Charlie Haden

From Academic Kids

Charles Edward Haden (born August 6, 1937) is a jazz double bassist, probably best known for his long association with saxophonist Ornette Coleman.

Haden was born in Missouri, and raised in a musical family, which often performed together on the radio playing country music and American folk songs. Haden made his professional debut as a singer when he was two years old, and continued singing with his family until he contracted a mild form of polio when he was 14. The polio damaged his throat muscles and vocal chords, and as a result, Haden was unable to control his pitch while singing. A few years before contracting polio, Haden had become interrested in jazz, and began playing his older brother's double bass.

Haden moved to Los Angeles in the mid-1950's, and quickly began playing professionally, including stints with pianist Hampton Hawes and saxophonist Art Pepper.

Haden became famous playing with Ornette Coleman in the late 1950s and 1960s when Coleman was starting his experimental stage culminating in the album The Shape of Jazz To Come. This album was released to much critical acclaim and skepticism at the time, and Haden himself remarked that the harmolodic style of playing was so confusing to him at first that he resigned himself to repeating Coleman's lines on the bass. It was only later that he had enough confidence to start playing his own lines during the performances.

Besides his association with Ornette Coleman, Haden was also a member of Keith Jarrett's trio and "American quartet" from 1967 to 1976 with Paul Motian and Dewey Redman. He played in the collective Old and New Dreams.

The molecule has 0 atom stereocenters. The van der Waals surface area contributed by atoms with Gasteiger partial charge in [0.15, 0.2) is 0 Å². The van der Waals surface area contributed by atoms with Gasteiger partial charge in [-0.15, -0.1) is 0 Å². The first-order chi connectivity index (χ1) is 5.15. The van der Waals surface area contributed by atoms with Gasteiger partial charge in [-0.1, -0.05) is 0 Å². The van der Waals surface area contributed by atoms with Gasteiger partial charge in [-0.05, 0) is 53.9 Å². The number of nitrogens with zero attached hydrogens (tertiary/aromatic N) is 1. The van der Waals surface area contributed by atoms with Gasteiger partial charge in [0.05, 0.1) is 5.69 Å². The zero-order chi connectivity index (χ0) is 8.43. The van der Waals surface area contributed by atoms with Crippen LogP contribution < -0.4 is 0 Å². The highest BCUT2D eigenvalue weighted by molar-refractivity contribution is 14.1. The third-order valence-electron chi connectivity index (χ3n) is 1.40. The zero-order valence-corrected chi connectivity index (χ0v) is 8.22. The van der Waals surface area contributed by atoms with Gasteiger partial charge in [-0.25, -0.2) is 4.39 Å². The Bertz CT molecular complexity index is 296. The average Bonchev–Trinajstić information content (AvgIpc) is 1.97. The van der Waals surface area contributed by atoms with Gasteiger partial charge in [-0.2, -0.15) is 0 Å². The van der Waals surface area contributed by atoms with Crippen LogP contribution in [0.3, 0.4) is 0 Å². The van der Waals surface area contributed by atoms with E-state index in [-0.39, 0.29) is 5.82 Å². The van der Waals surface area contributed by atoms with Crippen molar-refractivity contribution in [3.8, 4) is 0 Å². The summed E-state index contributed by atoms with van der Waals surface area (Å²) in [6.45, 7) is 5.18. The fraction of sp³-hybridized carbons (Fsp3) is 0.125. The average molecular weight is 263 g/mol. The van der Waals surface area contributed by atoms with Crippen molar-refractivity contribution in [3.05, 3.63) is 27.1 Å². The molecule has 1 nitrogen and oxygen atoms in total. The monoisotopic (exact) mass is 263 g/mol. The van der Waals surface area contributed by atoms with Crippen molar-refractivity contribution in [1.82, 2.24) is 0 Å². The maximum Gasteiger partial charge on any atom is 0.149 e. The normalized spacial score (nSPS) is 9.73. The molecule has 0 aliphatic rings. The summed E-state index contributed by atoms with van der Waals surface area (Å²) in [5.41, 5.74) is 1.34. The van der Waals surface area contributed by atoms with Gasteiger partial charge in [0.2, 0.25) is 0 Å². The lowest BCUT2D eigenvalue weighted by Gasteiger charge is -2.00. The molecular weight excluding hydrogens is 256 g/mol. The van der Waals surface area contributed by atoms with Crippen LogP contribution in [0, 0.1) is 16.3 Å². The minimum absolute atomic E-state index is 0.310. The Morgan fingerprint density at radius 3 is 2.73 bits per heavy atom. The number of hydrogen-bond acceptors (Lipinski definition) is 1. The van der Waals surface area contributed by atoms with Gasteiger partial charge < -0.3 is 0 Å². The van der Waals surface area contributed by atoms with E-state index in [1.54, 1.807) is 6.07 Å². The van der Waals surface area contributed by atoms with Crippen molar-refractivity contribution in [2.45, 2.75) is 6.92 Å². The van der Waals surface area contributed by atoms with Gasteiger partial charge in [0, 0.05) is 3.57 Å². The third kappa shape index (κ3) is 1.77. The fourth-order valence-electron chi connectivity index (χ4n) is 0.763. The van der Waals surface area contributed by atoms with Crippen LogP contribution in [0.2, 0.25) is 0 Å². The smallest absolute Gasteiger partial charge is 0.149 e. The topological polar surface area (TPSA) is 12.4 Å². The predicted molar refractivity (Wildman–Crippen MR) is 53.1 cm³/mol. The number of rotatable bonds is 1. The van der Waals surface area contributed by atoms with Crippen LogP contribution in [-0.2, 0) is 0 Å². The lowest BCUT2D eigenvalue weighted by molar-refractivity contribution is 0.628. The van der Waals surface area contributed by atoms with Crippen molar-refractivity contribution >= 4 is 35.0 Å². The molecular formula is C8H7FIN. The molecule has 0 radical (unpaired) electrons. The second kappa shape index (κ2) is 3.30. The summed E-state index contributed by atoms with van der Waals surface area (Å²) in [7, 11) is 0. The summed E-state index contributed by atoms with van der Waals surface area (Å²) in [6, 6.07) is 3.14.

He went on to lead the Liberation Music Orchestra in the 1970s. Their music was very experimental, exploring the realms of free jazz and political music at the same time; specifically, the LMO's first album focused on the Spanish Civil War. This thematic exploration of genres of music not typically considered to be a jazz standard becomes one of his signature approaches with his Quartet West.

The Charlie Haden Quartet West, started in 1987, consisted of Ernie Watts on sax, Alan Broadbent on piano and Larance Marable on drums. This group featured lush, romantic arrangements by Broadbent, often with strings, and was the recipient of many awards. With largely the same musicians Haden went on to explore spiritual hymns with Hank Jones, American folk music in the American Hymns, film noir music in Always Say Goodbye, and Cuban folk music in Nocturne.

In the late 1997 he collaborated on a duet with Pat Metheny on the guitar, exploring the music that influenced them in their childhood experiences in Missouri with what they call Americana music. This collaboration culminated in the album Beyond the Missouri Skies (Short Stories) and their worldwide tours together.

Charlie Haden is known for his signature lyrical bass lines, and is one of the most respected jazz bassists and jazz composers today. His daughters, Petra and Rachel Haden, are both musicians, formerly of That Dog; Petra has since joined indie rock group The Decemberists.

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